How retailers can fight fraud without compromising customer experience


Ryan Kemp, Director of Retail at TransUnion in the UK explores what retailers should be doing to combat the ever-evolving fraud threat

How do you keep your customers’ information secure and prevent fraudulent transactions whilst maintaining that ever-important smooth checkout experience?

Our philosophy here at TransUnion is ‘friction-right’ design. This means ensuring customers have an appropriate level of security to trust that their transaction is safe, without impeding a seamless checkout.

In our recently released Consumer Credit 2020 report, one of the key findings was the importance consumers place on trust when choosing a product provider. When it comes to financial products, it’s the primary driver for that decision for more than a third of consumers, and the same principles apply when it comes to retail.

Consumers are increasingly protective of their personal information and sceptical of those who want to use it, but they don’t want to compromise their customer journey. Making this journey as efficient, user-friendly and ‘friction-right’ as possible helps retailers to build trust, lessen basket abandonment and reduce the risk of fraud.

The checkout journey provides a natural feedback loop, so optimising this process will help retailers to keep pace with evolving threats and maintain trust.

It can be broken down into five simple and connected steps where solutions can be implemented:

Sign up

Improving the sign-up process so it’s fast, smooth and reduces fraud risk is essential. Retailers should deploy multilayered fraud solutions and design forms that need only the minimal number of fields and a limited amount of customer input. To do this, solutions needs to combine traditional data points and non-intrusive device and risk verification checks, whilst also harnessing data attributes, such as device history, network operator, e-mail characteristics and detection of an anomaly or VPN.

Account login

How we authenticate is changing. Educating customers about account safety, such as the importance of unique and strong passwords to protect themselves from account takeovers (ATOs) is essential. TransUnion’s research revealed that just one in five adults (22%) use a new password for each account and only 38% check for the SSL padlock or https sign on a website. Alternative verification methods, such as a pin code and biometric combination, can provide additional protection, while also complying with forthcoming PSD2 Strong Customer Authentication (SCA) regulation. Beyond this, TransUnion encourages retailers to invest in a device intelligence platform to allow specific rules per risk profile; further minimising fraud risk.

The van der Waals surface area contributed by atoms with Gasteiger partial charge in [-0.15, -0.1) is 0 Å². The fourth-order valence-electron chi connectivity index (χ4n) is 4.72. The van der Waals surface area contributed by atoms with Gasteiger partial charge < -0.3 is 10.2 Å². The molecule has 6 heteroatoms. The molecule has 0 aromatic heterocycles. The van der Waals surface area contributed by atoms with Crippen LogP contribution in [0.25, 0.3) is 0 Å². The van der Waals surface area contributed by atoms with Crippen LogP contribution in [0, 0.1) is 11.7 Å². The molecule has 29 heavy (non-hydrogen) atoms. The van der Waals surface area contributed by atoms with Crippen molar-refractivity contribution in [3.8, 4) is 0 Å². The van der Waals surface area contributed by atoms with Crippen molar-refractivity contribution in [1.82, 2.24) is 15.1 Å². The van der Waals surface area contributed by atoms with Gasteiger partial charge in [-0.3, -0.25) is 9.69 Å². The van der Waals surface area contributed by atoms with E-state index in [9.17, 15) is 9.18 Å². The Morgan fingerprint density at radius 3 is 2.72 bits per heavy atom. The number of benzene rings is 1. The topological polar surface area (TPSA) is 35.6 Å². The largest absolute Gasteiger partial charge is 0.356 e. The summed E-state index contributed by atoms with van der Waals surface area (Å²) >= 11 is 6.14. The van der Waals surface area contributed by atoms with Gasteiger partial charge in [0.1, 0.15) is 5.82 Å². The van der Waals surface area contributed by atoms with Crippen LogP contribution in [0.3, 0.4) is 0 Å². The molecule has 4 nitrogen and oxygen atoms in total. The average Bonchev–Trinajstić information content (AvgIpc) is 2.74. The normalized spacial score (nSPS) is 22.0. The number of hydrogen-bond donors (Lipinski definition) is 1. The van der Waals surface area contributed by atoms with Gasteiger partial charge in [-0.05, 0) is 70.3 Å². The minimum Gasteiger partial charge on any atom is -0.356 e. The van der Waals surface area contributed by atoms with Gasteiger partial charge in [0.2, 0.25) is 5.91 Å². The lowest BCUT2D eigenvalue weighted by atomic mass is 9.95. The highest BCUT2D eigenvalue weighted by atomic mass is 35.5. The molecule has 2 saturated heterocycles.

Loyalty and offers

Inconsistency is a big clue when spotting fraud, so having a comprehensive and single view of the customer is the best protection. One of the challenges retailers face is promotional abuse; often related to discounts for first-time buyers and one-use promotional codes. Using device data will help identify whether a ‘new’ customer is genuine and prevent misuse of offers and incentives.


Preventing fraud and recovering losses is a cost-effective strategy for businesses to increase their bottom line, so knowing what to look for is essential. For example, stolen credit cards are often tested using small online purchases before a larger transaction, so it’s important to know that that basket size is irrelevant and treat all fraud as equally important, using robust checks to identify risks. But be careful of false positives. Declining legitimate transactions could end the customer relationship, so advanced solutions that can identify different risk tiers will be invaluable.


The risks of fraud don’t end once the purchase is complete. Post-sale fraud can be costly and includes the likes of ‘wardrobing’ – where consumers plan to return something after single use. Using intelligence that links customers with their devices at the start of the process is imperative in tracking the customer journey, so that high-risk behaviours can be identified and flagged. Rules can then be implemented, ensuring genuine customer returns aren’t impacted and the best possible customer service is maintained.

To find out more download our ecommerce fraud playbook here.

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